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Comparison of NLDAS-2 Simulated and NASMD Observed Daily Soil Moisture. Part I: Comparison and Analysis
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    Journal of Hydrometeorology, 16(5), 1962-1980.
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  • Description:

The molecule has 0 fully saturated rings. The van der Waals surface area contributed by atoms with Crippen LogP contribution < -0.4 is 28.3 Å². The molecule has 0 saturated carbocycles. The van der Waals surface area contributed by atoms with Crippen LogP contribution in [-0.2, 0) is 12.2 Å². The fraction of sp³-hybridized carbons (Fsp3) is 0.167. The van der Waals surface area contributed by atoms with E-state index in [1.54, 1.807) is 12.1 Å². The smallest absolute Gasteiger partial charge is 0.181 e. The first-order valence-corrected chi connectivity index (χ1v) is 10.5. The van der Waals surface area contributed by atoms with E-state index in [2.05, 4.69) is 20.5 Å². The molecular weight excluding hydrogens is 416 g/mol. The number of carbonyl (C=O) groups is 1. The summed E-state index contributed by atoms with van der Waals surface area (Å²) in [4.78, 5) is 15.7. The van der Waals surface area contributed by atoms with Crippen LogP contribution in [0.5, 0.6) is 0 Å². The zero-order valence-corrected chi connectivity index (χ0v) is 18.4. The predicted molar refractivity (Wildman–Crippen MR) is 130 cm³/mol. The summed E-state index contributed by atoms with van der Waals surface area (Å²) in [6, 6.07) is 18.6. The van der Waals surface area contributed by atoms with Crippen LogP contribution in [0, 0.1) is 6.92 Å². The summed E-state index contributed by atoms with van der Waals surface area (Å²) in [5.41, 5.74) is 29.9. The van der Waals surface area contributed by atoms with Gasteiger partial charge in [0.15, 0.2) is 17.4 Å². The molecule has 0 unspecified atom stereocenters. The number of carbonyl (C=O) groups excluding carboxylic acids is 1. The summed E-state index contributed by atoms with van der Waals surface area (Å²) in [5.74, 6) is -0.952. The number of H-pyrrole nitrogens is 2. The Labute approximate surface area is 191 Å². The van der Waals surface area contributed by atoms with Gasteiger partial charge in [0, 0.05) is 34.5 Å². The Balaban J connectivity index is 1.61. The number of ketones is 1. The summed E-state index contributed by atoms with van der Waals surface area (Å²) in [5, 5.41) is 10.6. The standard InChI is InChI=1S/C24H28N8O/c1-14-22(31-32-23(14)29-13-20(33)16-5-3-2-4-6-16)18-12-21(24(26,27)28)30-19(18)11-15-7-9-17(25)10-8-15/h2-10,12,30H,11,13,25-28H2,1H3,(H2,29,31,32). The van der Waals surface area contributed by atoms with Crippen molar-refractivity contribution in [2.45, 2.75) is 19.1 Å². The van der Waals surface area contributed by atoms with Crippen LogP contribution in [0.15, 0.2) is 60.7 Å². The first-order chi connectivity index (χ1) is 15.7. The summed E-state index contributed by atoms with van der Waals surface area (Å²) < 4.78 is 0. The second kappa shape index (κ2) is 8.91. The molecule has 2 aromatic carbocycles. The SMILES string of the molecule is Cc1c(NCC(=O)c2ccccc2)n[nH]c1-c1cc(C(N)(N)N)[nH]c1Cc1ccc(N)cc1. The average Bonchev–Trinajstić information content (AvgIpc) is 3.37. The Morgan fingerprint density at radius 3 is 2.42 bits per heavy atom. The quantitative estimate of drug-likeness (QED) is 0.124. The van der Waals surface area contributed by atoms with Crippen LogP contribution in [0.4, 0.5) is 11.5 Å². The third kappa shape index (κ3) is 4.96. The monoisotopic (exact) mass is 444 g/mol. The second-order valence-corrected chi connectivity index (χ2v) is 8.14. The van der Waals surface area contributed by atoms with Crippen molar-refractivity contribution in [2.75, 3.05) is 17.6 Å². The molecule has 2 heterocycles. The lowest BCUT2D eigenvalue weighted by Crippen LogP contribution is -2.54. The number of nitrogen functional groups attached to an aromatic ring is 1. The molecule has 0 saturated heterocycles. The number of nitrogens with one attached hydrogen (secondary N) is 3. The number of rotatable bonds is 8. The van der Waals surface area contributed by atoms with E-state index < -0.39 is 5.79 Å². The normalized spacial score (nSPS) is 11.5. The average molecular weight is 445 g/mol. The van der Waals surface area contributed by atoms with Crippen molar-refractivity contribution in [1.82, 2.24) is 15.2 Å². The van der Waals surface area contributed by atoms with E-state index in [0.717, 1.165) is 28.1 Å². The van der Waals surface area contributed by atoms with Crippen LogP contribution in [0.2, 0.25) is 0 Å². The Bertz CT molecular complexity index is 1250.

Soil moisture observations from seven observational networks (spanning portions of seven states) with different biome and climate conditions were used in this study to evaluate multimodel simulated soil moisture products. The four land surface models, including Noah, Mosaic, Sacramento soil moisture accounting (SAC), and the Variable Infiltration Capacity model (VIC), were run within phase 2 of the North American Land Data Assimilation System (NLDAS-2), with a ?degrees spatial resolution and hourly temporal resolution. Hundreds of sites in Alabama, Colorado, Michigan, Nebraska, Oklahoma, West Texas, and Utah were used to evaluate simulated soil moisture in the 0-10-, 10-40-, and 40-100-cm soil layers. Soil moisture was spatially averaged in each state to reduce noise. In general, the four models captured broad features (e.g., seasonal variation) of soil moisture variations in all three soil layers in seven states, except for the 10-40-cm soil layer in West Texas and the 40-100-cm soil layer in Alabama, where the anomaly correlations are weak. Overall, Mosaic, SAC, and the ensemble mean have the highest simulation skill and VIC has the lowest simulation skill. The results show that Noah and VIC are wetter than the observations while Mosaic and SAC are drier than the observations, mostly likely because of systematic errors in model evapotranspiration.
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